Linux is freedom of choice

goblin's picture

I disagree. No such clause should be added to the GPL.

Linux is all about freedom - also freedom of choice. Manufacturers appreciate that, and that's why they choose Linux for embedded devices and services. If we take freedom away from them, we force them towards using embedded flavors of Windows, *BSD, ..., anything but Linux. Will that bring us closer to our goals?

As a consumer, you should also exercise your freedom of choice, and deselect devices that demand you to use Windows. Reward manufacturers who are platform agnostic, or at least support Linux users.

If you keep rewarding manufacturers who demand you to use Windows by buying their products, then you can't expect them to get the message.

My 2cents

original patriot's picture

Sorry if this is a bit off subject, but i wanted to take this opportunity to express my deep regret that Netflix has no come up with an open source solution over this last year. I will be cancelling my subscription due to this unwhillingnes to support my os of choice. I would also like to take this opportunity to give Hulu a bit of kudos. I know they're library is not expansive when it comes to movies, but they run on my Firefox browser just fine.

Netflix DRM

Jon Smirl's picture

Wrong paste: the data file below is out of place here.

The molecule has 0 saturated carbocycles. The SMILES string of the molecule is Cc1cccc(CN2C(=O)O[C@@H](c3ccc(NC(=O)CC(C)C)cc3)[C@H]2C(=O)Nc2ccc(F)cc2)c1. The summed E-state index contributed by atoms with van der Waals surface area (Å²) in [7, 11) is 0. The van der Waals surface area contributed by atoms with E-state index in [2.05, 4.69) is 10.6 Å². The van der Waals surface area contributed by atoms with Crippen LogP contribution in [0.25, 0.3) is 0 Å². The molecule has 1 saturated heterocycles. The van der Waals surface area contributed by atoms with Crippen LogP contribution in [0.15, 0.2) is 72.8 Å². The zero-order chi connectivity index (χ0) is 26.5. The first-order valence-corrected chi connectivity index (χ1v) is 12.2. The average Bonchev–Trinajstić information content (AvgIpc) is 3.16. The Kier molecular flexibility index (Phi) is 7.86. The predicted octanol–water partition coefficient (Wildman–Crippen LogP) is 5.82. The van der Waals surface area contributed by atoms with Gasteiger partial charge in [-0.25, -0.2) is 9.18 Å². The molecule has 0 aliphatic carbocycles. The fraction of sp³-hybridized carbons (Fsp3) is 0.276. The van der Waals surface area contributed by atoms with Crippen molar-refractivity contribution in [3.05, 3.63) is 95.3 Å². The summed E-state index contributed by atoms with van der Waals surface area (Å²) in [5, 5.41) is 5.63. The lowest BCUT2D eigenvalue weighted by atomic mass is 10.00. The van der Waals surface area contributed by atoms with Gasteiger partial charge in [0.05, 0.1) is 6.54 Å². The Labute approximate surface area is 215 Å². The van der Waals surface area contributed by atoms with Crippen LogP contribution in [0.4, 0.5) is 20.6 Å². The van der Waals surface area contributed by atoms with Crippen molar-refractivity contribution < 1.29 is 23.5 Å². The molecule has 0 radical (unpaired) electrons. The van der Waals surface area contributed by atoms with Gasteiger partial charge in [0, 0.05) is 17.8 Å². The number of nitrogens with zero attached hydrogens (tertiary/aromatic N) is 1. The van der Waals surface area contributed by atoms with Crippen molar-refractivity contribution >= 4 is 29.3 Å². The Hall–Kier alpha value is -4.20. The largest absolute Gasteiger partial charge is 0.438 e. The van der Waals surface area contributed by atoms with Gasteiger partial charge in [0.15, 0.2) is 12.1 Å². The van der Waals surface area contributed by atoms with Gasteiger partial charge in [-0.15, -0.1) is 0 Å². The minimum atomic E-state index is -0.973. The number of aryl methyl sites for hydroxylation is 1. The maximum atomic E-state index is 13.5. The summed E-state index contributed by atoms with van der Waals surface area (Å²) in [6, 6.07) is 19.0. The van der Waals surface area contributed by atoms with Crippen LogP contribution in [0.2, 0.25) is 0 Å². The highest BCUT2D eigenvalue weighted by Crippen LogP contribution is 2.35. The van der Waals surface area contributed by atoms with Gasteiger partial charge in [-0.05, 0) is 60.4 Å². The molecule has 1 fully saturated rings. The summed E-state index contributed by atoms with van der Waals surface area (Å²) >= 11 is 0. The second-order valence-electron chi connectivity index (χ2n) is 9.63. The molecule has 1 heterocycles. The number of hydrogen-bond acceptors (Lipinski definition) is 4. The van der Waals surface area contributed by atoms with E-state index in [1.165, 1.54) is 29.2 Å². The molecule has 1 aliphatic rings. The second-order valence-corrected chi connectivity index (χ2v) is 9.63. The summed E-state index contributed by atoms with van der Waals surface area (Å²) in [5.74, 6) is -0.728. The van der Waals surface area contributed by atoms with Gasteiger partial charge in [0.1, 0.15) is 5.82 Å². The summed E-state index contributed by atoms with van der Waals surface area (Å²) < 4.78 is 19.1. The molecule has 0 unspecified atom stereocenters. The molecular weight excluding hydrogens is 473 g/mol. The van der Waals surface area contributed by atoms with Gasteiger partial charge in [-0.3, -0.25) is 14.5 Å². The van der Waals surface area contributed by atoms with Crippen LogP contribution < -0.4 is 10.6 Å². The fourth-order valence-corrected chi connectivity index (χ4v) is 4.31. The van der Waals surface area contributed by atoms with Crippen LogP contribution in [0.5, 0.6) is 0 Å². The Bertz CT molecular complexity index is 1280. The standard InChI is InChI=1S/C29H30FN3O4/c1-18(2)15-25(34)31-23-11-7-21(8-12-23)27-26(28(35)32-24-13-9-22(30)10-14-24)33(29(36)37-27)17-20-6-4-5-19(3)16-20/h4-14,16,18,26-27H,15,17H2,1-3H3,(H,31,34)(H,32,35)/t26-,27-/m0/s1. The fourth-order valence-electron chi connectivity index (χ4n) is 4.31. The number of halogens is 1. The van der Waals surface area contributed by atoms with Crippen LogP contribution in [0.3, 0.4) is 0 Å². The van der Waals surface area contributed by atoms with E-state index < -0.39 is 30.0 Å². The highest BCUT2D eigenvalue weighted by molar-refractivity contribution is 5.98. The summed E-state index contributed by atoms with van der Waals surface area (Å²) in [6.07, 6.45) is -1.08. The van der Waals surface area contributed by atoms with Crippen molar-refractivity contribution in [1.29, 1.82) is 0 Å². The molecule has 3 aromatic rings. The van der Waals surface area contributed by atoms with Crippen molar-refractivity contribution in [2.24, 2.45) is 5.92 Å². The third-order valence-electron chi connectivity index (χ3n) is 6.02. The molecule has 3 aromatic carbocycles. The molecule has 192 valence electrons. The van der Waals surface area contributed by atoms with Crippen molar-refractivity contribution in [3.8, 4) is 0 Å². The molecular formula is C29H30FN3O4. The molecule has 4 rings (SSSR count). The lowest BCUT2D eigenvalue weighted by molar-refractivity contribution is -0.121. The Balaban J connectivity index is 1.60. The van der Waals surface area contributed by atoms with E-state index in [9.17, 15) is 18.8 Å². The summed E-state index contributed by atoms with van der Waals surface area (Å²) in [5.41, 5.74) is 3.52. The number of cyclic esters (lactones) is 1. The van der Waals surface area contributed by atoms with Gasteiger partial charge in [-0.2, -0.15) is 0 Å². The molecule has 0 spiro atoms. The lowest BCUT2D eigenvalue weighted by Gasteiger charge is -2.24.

My understanding is that Netflix uses Microsoft WMA DRM. WMA DRM can be licensed on Linux for about $0.75 a box. The existence of this royalty prevents the codec form being freely redistributed. Roku has to pay it for each box. Via unknown means the WMA codecs are in the Medibuntu repositories. Bottom line, it is a licensing problem, not a technical one.

Load the WMA codecs from Medibuntu and sniff a Netflix URL. I suspect you can get the movies to play on Linux.

Normally, I'd agree that DRM is evil, but...

Anonymous's picture

This is DRM on content you are RENTING, not content that you are BUYING. So explain to me what the big deal is. As long as it is seamless as it appears to be with Roku, who cares? It's not like you have to worry about not being able to play the content you bought at some future date, because you're renting it.